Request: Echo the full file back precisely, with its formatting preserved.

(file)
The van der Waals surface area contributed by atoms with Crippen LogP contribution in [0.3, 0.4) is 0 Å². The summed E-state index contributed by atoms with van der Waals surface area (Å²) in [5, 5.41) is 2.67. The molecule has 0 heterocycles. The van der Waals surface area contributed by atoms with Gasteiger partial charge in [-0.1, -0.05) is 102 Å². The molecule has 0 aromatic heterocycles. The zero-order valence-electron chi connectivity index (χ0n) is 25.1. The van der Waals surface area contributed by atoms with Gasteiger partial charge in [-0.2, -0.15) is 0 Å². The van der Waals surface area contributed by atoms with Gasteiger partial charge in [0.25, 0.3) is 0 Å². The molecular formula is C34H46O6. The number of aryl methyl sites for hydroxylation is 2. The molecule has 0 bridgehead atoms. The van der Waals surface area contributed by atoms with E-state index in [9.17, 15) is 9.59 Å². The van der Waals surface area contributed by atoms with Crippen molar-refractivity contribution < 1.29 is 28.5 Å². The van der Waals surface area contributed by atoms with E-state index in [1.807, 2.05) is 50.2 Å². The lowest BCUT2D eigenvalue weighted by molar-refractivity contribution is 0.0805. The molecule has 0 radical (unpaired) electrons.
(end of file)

The van der Waals surface area contributed by atoms with Crippen LogP contribution in [0.3, 0.4) is 0 Å². The summed E-state index contributed by atoms with van der Waals surface area (Å²) in [5, 5.41) is 2.67. The molecule has 0 heterocycles. The van der Waals surface area contributed by atoms with Gasteiger partial charge in [-0.1, -0.05) is 102 Å². The molecule has 0 aromatic heterocycles. The zero-order valence-electron chi connectivity index (χ0n) is 25.1. The van der Waals surface area contributed by atoms with Gasteiger partial charge in [-0.2, -0.15) is 0 Å². The van der Waals surface area contributed by atoms with Gasteiger partial charge in [0.25, 0.3) is 0 Å². The molecular formula is C34H46O6. The number of aryl methyl sites for hydroxylation is 2. The molecule has 0 bridgehead atoms. The van der Waals surface area contributed by atoms with E-state index in [9.17, 15) is 9.59 Å². The van der Waals surface area contributed by atoms with Crippen molar-refractivity contribution < 1.29 is 28.5 Å². The van der Waals surface area contributed by atoms with E-state index in [1.807, 2.05) is 50.2 Å². The lowest BCUT2D eigenvalue weighted by molar-refractivity contribution is 0.0805. The molecule has 0 radical (unpaired) electrons.